The other thing Eric did was create a search tool called “Lantern.” Say you wanted to track the history of an actor or a director, you could use the [engine] and immediately be drawn to all publications and articles about this person. [He also] created an analytical tool so you can present and display information about it- sort of a data visualization tool. So, it’s not just scanned materials online; it’s whole set of tools to organize and analyze what you’ve found. It’s good for students and researchers, but it’s also just a lot of fun to look through.

The American Film Institute has long had a great resource for listing films. So, the MHDL is going to connect with AFI so that, if someone is looking in their database, they can click on a link and go to the MHDL. They’ll be merged, and expand the utility. […] For anyone who remembers what it was like to go to a library and look at microfiche, you’ll be very grateful for this tool. It makes it so easy to find out how a film was received in a variety of publications. You can do something in 30 minutes that used to take 3 months: trace the rise and fall of a given filmmaker’s career or fortunes of a studio through time. You can chart through time and space, right now, since we’re gathering information from different parts of the world. You can really trace the trajectory of a given figure through film culture over time in a very efficient way.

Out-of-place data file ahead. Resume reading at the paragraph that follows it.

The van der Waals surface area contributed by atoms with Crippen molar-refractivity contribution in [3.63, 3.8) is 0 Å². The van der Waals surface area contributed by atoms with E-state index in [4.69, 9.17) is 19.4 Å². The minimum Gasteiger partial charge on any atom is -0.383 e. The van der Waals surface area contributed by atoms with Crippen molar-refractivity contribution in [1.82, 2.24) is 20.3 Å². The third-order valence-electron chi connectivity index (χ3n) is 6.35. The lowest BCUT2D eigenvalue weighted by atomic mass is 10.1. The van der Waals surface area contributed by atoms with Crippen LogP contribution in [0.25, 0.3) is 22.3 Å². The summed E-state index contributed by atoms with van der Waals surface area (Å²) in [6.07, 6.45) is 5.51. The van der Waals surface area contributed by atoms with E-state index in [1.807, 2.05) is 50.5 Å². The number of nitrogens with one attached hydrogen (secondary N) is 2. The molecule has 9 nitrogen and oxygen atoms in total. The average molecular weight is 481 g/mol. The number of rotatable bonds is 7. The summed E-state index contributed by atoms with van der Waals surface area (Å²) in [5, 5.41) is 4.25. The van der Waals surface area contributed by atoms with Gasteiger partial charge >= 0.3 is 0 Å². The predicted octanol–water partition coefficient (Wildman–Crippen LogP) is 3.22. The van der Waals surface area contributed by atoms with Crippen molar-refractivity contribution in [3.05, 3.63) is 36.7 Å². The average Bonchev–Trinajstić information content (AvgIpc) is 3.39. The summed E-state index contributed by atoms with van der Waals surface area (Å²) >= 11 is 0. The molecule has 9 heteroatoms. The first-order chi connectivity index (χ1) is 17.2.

Tone Madison: Are there any plans to provide a connection to social media sites related to film [like adding relevant external links to the MHDL for qualifying films]? The immediate one that comes to mind is Letterboxd, but there are a few others.

Kelley Conway: That’s a great idea. I don’t think we’re thinking about that right now. But the starting point of the MHDL was the idea of using material in the public domain to avoid copyright restrictions. Right now we’re collecting material, depending on the country’s copyright law, up to 1950. As time goes on, we’ll gather more and more info, of course.